- Year of publication: 2006
- Source: Show
- Pages: 3-6
- DOI Address: -
CHINA AND THE SECURITY POLICY OF THE EUROPEAN UNION
The article seeks to present the EU policy towards China. In view of complexity of this topic, author focuses only on the one dimension, i. e. on security issues.
The article falls into four main parts:
The fourth part of the article deals with WMD proliferation, embargo on arms sales, conflict in Taiwan Strait, participation of Chinese forces in peacekeeping missions, regional security system in East Asia and technological cooperation.
The conclusion highlights the main purposes of the EU in its China policy. According to the author the EU tries to engage China further in the process of solving global issues, and supports China transition into a responsible and trustworthy partner on the world stage.
FRANCE’S POLICY TOWARDS CHINA AFTER 1989
France was the first Western power to establish full diplomatic relations with the communist China after 1949. In the early 90s however, the French human rights rhetoric after the Tiananmen massacre and notably the selling of arms to Taiwan provoked a crisis in the „historical alliance” between Paris and Beijing. In order to improve economic relations the new Gaullist government and president Chirac de facto abandoned the general de Gaulle’s „doctrine of two Chinas”. Paris stopped condemning China’s violations of human rights and suggested its EU partners to lift the embargo on arms sales to China. Despite the reconciliatory gestures and the intensification of political contacts after 1997, in terms of commercial relations with China, France is still behind the other Western countries. Moreover, the Sino–French trade relations remain dominated by the grands contrats, as a result of the lack of cooperation between the French middle-sized companies, their relatively late arrival into the Chinese market and their weak adaptation to alien culture surroundings. Nevertheless, China remains the biggest commercial partner of France in Asia. The dynamism of cultural exchanges as well as the growing interest in the French language in China indicate that the intensification of political, cultural and economic dialogue is likely to continue.
GERMAN-CHINESE RELATIONS AT THE BEGINNING OF THE 21ST CENTURY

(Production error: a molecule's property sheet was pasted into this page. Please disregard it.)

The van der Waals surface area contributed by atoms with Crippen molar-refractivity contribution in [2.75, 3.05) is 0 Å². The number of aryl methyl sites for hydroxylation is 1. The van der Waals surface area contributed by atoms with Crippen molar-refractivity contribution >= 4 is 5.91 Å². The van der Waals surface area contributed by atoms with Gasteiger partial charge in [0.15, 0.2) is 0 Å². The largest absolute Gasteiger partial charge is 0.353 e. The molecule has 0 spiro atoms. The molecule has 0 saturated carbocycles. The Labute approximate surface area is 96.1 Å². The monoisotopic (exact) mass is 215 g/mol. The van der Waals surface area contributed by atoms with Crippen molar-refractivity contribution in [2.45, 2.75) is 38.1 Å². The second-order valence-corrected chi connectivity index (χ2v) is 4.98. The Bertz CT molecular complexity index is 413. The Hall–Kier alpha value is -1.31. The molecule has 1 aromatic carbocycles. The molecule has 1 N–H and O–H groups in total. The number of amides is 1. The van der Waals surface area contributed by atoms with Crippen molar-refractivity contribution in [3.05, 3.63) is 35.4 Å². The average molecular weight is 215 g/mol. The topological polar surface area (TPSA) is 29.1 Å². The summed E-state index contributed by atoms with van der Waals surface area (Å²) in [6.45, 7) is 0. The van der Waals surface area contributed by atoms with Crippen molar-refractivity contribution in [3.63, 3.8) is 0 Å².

Although the People’s Republic of China and the Federal Republic of Germany were both established in 1949, no diplomatic ties between them were instituted until 1972. Since then, however, German–Chinese relations have made significant progress in all fields. For instance, Germany has been China’s leading trade partner in Europe while China has become Germany’s largest economic partner in Asia ahead of Japan.
The Berlin’s position on China is outlined in the document „The tasks of German foreign policy: East Asia at the beginning of the 21st century”, released in May 2002. It states that German policy towards the region and China focuses on the promotion of democracy and human rights, ensuring peace and stability through confidence building measures, protection for Germany’s economic interests, provision of development aid and cooperation in the fields of the education, culture and environmentally friendly technologies.
Representatives of both countries visit each other frequently. In November 2005 China’s President Hu Jintao paid a visit to Germany during which he met with German leaders (president Koehler, chancellor Merkel, former chancellor Schroeder). Both sides consider development of bilateral relations important.
Human rights violations in China remain one of the most controversial issues in the Chinese relations with Western countries. For Beijing, critical remarks in this subject are unjustified and an interference in China’s domestic matters. However, Germany’s attitude towards China is often described as pragmatic. Therefore, we can expect that the bilateral relations in the predictable future will expand.W
CHINA’S EMERGING GRAND STRATEGY: DOMINATING EAST ASIA WITHOUT FIGHTING